PMP Group Creativity Techniques: Nominal Group Technique vs Brainstorming for PMP Exam

PMP Group Creativity Techniques: Nominal Group Technique vs Brainstorming for PMP Exam

Nominal Group Technique and Brainstorming are two Group Creativity Techniques named as PMBOK® Guide ITTOs. These two are indeed quite similar as they both include the generation of ideas / requirements e.g. in identifying project requirements. Yet, there are some major differences between Nominal Group Technique and Brainstorming that Aspirants should understand in order to identify the correct ITTOs for the processes.

This article will help Aspirants to differentiate between Nominal Group Technique and Brainstorming for the Exam.

Article Highlights

Nominal Group Technique vs Brainstorming

  • Nominal Group Technique: The Nominal Group Technique is a technique for small group discussion in which ideas / requirements are ranked / prioritized by all the members of the group after generation of all the ideas / requirements.
    • The Nominal Group Technique was originally developed by Delbecq and VandeVen as an alternative to brainstorming.
    • The Nominal Group Technique prevents domination of a single person over the discussion by allowing the voices of all members to be represented.
    • Steps:
      • All the participants are divided into small groups of 5 or 6
      • Each group member are allowed several minutes to brainstorm their requirements / ideas separately
      • All the requirements / ideas are presented and recorded, no criticism is allowed
      • After clarifications, all the requirements / ideas are ranked / prioritized by all group members (e.g. by giving points based on their merits)
  • Brainstorming: Brainstorming is a group creativity technique in which member(s) are allowed to generate as many ideas / requirements as possible without criticism.
    • Ground rules: no “NO”s and criticisms are allowed.
    • Participants are safe to present their own creative ideas even though some ideas are unrealistic / absurd.
    • All generated ideas / requirements are recorded without any assessments.

Both Nominal Group Technique and Brainstorming are useful Group Creativity Techniques to help the project team to generate requirements and solutions to problems. These two allow equal opportunities for participants of all members of the group by avoiding domination.

Mock Exam Question

  1. David, the project manager, is working on a session collecting requirements from stakeholders for the project. At this stage, he aims to collect as many ideas from the stakeholders as possible within the session without imposing any judgement on the ideas proposed by the participants. What Group Creativity Technique would he employ?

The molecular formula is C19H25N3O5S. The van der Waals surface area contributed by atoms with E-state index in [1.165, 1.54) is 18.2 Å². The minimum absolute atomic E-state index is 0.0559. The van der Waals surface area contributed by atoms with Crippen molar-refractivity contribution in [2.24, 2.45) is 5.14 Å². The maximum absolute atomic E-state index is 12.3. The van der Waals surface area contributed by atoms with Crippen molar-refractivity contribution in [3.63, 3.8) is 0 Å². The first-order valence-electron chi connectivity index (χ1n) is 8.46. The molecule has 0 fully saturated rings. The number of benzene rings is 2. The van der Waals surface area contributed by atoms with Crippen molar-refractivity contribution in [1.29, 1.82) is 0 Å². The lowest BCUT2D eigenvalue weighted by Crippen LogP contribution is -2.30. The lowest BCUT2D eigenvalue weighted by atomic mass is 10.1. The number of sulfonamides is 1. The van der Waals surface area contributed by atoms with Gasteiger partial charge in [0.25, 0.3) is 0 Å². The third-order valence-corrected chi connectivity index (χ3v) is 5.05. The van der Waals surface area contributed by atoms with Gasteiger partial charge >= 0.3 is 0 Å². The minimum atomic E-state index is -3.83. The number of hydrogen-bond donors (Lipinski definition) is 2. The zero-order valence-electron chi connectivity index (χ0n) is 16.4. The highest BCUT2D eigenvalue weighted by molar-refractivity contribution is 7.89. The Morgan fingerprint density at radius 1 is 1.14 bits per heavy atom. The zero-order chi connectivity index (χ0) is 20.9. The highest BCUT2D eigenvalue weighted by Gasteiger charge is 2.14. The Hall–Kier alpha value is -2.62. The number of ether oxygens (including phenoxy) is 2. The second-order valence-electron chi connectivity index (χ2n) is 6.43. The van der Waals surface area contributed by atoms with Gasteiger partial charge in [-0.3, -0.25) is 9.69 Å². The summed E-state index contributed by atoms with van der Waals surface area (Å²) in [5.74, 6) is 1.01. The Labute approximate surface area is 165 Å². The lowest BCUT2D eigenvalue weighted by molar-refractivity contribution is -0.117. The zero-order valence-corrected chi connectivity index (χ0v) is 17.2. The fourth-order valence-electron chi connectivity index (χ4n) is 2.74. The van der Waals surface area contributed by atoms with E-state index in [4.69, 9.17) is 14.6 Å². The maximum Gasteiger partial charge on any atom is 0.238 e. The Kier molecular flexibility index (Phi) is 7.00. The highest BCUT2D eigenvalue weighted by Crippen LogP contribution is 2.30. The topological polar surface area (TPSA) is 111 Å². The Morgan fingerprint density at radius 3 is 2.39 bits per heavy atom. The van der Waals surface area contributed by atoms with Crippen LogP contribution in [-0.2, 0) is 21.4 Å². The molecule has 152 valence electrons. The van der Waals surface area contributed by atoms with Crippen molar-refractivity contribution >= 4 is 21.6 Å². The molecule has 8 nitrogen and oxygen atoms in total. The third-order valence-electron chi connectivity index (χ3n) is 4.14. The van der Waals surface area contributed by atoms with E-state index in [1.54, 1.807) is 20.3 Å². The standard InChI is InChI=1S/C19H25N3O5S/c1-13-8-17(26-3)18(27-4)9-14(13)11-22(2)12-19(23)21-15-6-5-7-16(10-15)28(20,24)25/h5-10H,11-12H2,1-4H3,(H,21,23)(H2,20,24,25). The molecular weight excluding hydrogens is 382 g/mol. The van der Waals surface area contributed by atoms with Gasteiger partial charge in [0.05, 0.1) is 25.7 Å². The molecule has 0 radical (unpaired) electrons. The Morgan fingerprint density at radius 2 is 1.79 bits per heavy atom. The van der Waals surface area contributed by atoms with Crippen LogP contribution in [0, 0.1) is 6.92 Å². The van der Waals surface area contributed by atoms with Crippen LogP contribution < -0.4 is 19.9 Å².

1. Nominal Group Technique
    2. Delphi technique
    3. Brainstorming
    4. Affinity diagram
    Solution: C
    As the project manager would like to get “as many ideas as possible without judgement”, the most appropriate Group Creativity Technique is “Brainstorming” (Nominal Group Technique is not the best answer as the technique involves prioritizing the ideas generated (i.e. judgement).

Summary: Nominal Group Technique vs Brainstorming

According to the above definition, it can be said that the Nominal Group Technique is brainstorming with prioritization:

  • Nominal Group Technique: brainstorming + group ranking / prioritization
  • Brainstorming: generating as many ideas as possible in a safe environment without any judgement from others

Note: other PMP Group Creativity Techniques mentioned in the PMBOK® Guide include:

  • Delphi technique
  • Mind mapping
  • Affinity diagram
  • Multi-criteria Decision Analysis

Hope this article can illustrate the differences between Nominal Group Technique vs Brainstorming well.

recommended PMP resourcesAdditional FREE PMP resources: 47+ Commonly Confused Term Pairs with detailed explanations. If you found this article useful, you may wish to reference other Commonly Confused Term articles.

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Edward Chung

Edward Chung aspires to become a full-stack web developer and project manager. In the quest to become a more competent professional, Edward studied for and passed the PMP Certification, ITIL v3 Foundation Certification, PMI-ACP Certification and Zend PHP Certification. Edward shares his certification experience and resources here in the hope of helping others who are pursuing these certification exams to achieve exam success.

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